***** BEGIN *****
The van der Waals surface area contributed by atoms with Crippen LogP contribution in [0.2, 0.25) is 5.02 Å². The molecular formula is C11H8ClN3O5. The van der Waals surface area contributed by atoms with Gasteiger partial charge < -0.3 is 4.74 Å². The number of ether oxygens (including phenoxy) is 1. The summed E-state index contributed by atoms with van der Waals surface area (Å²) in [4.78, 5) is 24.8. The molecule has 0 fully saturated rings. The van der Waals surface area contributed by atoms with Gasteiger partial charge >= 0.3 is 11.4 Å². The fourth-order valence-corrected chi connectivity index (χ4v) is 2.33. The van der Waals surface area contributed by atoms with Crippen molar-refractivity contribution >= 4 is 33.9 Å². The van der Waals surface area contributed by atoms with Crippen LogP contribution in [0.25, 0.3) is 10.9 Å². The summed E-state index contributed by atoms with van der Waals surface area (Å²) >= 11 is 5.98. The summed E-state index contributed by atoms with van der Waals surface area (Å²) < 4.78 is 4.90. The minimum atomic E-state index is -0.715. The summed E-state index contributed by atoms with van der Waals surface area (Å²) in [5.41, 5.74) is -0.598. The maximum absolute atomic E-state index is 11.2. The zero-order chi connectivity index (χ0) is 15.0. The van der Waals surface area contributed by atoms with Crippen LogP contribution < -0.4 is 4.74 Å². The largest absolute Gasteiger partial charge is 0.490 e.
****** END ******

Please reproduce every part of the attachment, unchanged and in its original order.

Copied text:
The van der Waals surface area contributed by atoms with Crippen LogP contribution in [0.2, 0.25) is 5.02 Å². The molecular formula is C11H8ClN3O5. The van der Waals surface area contributed by atoms with Gasteiger partial charge < -0.3 is 4.74 Å². The number of ether oxygens (including phenoxy) is 1. The summed E-state index contributed by atoms with van der Waals surface area (Å²) in [4.78, 5) is 24.8. The molecule has 0 fully saturated rings. The van der Waals surface area contributed by atoms with Gasteiger partial charge >= 0.3 is 11.4 Å². The fourth-order valence-corrected chi connectivity index (χ4v) is 2.33. The van der Waals surface area contributed by atoms with Crippen molar-refractivity contribution >= 4 is 33.9 Å². The van der Waals surface area contributed by atoms with Crippen LogP contribution in [0.25, 0.3) is 10.9 Å². The summed E-state index contributed by atoms with van der Waals surface area (Å²) >= 11 is 5.98. The summed E-state index contributed by atoms with van der Waals surface area (Å²) < 4.78 is 4.90. The minimum atomic E-state index is -0.715. The summed E-state index contributed by atoms with van der Waals surface area (Å²) in [5.41, 5.74) is -0.598. The maximum absolute atomic E-state index is 11.2. The zero-order chi connectivity index (χ0) is 15.0. The van der Waals surface area contributed by atoms with Crippen LogP contribution < -0.4 is 4.74 Å². The largest absolute Gasteiger partial charge is 0.490 e.